First, let’s stop with “undertones” and “overtones” and so on. The question is simple: Is it a racist symbol?

          And the answer is yes. I can display a swastika and claim that it’s my personal symbol of Arbor Day — and I can be sincere in that claim — but it’s still a swastika. We can have a separate debate over whether that makes me a bigot, but the SYMBOL is what it is. It’s a swastika; it’s a symbol of hatred. (Yes, I know the swastika used to be a Native American symbol, a good luck symbol, blah-blah-blah, but those uses have all been superceded by the Nazi connection.)

          The Confederate flag was the symbol of slavery and then the symbol of segregation. It can be reappropriated and recontextualized, but that’s still what it is. Does its use necessarily indict the user, no matter what? Again, that’s a debate worth having. But the symbol itself is unambiguous.

    • Christopher F. | August 11, 2011 at 12:54 pm |

      I’m no expert, but I believe the issue of the confederate flag being “racist” and nothing but “racist” arose when people started targeting the Georga flag in the 1990’s and early 2000’s.

      It was a somewhat political attempt to find *anything* to peg the South as racist to the core.

      While a lot of the usage of that flag has racist undertones (if not explicitly racist)… that’s not the case most of the time.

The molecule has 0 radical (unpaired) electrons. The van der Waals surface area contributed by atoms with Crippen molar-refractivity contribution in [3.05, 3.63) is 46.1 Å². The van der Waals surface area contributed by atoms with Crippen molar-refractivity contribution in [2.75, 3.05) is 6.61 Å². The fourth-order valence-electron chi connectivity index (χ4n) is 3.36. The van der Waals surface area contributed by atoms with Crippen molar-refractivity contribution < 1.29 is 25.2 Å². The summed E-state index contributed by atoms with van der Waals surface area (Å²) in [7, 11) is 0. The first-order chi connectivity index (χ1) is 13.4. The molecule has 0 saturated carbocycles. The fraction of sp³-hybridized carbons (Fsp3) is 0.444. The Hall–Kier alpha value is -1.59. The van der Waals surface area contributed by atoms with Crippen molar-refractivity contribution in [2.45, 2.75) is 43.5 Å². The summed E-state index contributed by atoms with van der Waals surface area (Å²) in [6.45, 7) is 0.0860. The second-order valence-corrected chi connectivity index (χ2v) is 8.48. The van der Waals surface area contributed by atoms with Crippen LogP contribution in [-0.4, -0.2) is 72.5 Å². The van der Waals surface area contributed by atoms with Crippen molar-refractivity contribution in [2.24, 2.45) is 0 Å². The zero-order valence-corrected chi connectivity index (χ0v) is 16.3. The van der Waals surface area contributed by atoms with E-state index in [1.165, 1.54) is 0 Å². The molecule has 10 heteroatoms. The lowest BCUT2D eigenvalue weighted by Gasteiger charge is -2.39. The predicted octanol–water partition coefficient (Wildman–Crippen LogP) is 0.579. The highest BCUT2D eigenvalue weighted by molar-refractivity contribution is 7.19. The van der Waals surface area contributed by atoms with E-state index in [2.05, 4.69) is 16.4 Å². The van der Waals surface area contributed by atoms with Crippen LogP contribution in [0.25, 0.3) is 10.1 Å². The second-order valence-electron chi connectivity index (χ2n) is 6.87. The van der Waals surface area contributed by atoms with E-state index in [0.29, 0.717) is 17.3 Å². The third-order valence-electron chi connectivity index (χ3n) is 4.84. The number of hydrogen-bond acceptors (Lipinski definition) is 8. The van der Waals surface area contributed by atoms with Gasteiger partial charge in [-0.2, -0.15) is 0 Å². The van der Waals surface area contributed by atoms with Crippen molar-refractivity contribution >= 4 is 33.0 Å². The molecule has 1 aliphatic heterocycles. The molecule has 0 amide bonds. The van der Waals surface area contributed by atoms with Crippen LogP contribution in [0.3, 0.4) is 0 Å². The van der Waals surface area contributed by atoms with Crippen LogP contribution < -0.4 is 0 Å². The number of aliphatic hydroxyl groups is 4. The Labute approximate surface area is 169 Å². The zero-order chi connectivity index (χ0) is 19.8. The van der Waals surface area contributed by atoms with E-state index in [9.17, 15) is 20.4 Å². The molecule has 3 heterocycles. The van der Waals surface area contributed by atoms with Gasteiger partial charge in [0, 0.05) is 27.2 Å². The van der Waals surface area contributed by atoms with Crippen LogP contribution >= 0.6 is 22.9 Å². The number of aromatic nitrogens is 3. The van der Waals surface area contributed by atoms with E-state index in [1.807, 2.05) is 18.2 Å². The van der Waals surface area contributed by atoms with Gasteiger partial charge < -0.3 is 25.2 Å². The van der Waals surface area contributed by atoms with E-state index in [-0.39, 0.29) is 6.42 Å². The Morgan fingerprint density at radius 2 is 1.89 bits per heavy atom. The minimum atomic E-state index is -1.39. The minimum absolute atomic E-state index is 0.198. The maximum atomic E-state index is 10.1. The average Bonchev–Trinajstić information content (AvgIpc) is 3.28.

I live in the South now and know a lot of people who embrace the flag in the sense of “You yankees don’t understand the South and the pride we have in it”

      I don’t personally because I understand how it can be misunderstood. But I respect it when its honestly used in a non-racist fashion.

      • Paul Lukas | August 11, 2011 at 1:09 pm |

        I live in the South now and know a lot of people who embrace the flag in the sense of “You yankees don’t understand the South and the pride we have in it”

        Here’s a simple question: Are any of those people black?

        Another question: Do you ever see proud black Southerners — and there are plenty of them — flying the Confederate flag?

        I wonder why that is. Do you?

        • Geeman | August 11, 2011 at 1:23 pm |